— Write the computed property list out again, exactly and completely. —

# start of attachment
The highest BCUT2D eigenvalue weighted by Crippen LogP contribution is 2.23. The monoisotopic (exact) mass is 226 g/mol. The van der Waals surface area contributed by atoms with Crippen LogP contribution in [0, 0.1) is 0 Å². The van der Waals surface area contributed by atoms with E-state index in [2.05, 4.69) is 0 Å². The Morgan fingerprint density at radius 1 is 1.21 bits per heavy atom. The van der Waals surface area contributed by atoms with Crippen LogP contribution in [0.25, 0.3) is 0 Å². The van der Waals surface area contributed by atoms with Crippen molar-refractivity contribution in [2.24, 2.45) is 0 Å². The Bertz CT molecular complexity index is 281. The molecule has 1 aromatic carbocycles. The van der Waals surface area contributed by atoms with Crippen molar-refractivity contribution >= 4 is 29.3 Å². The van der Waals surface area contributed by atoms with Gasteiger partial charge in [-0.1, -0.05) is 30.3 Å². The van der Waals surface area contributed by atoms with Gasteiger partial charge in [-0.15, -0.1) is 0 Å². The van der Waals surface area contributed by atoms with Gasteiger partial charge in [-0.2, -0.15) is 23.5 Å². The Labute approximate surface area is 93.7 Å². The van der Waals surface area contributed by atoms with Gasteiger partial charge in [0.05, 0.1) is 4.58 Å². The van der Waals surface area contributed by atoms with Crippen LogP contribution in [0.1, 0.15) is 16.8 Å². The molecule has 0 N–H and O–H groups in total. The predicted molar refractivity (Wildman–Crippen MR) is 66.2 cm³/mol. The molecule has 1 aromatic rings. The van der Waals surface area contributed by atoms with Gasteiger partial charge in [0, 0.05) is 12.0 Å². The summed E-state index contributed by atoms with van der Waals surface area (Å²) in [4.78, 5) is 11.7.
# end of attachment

The highest BCUT2D eigenvalue weighted by Crippen LogP contribution is 2.23. The monoisotopic (exact) mass is 226 g/mol. The van der Waals surface area contributed by atoms with Crippen LogP contribution in [0, 0.1) is 0 Å². The van der Waals surface area contributed by atoms with E-state index in [2.05, 4.69) is 0 Å². The Morgan fingerprint density at radius 1 is 1.21 bits per heavy atom. The van der Waals surface area contributed by atoms with Crippen LogP contribution in [0.25, 0.3) is 0 Å². The van der Waals surface area contributed by atoms with Crippen molar-refractivity contribution in [2.24, 2.45) is 0 Å². The Bertz CT molecular complexity index is 281. The molecule has 1 aromatic carbocycles. The van der Waals surface area contributed by atoms with Crippen molar-refractivity contribution >= 4 is 29.3 Å². The van der Waals surface area contributed by atoms with Gasteiger partial charge in [-0.1, -0.05) is 30.3 Å². The van der Waals surface area contributed by atoms with Gasteiger partial charge in [-0.15, -0.1) is 0 Å². The van der Waals surface area contributed by atoms with Gasteiger partial charge in [-0.2, -0.15) is 23.5 Å². The Labute approximate surface area is 93.7 Å². The van der Waals surface area contributed by atoms with Gasteiger partial charge in [0.05, 0.1) is 4.58 Å². The van der Waals surface area contributed by atoms with Crippen LogP contribution in [0.1, 0.15) is 16.8 Å². The molecule has 0 N–H and O–H groups in total. The predicted molar refractivity (Wildman–Crippen MR) is 66.2 cm³/mol. The molecule has 1 aromatic rings. The van der Waals surface area contributed by atoms with Gasteiger partial charge in [0, 0.05) is 12.0 Å². The summed E-state index contributed by atoms with van der Waals surface area (Å²) in [4.78, 5) is 11.7.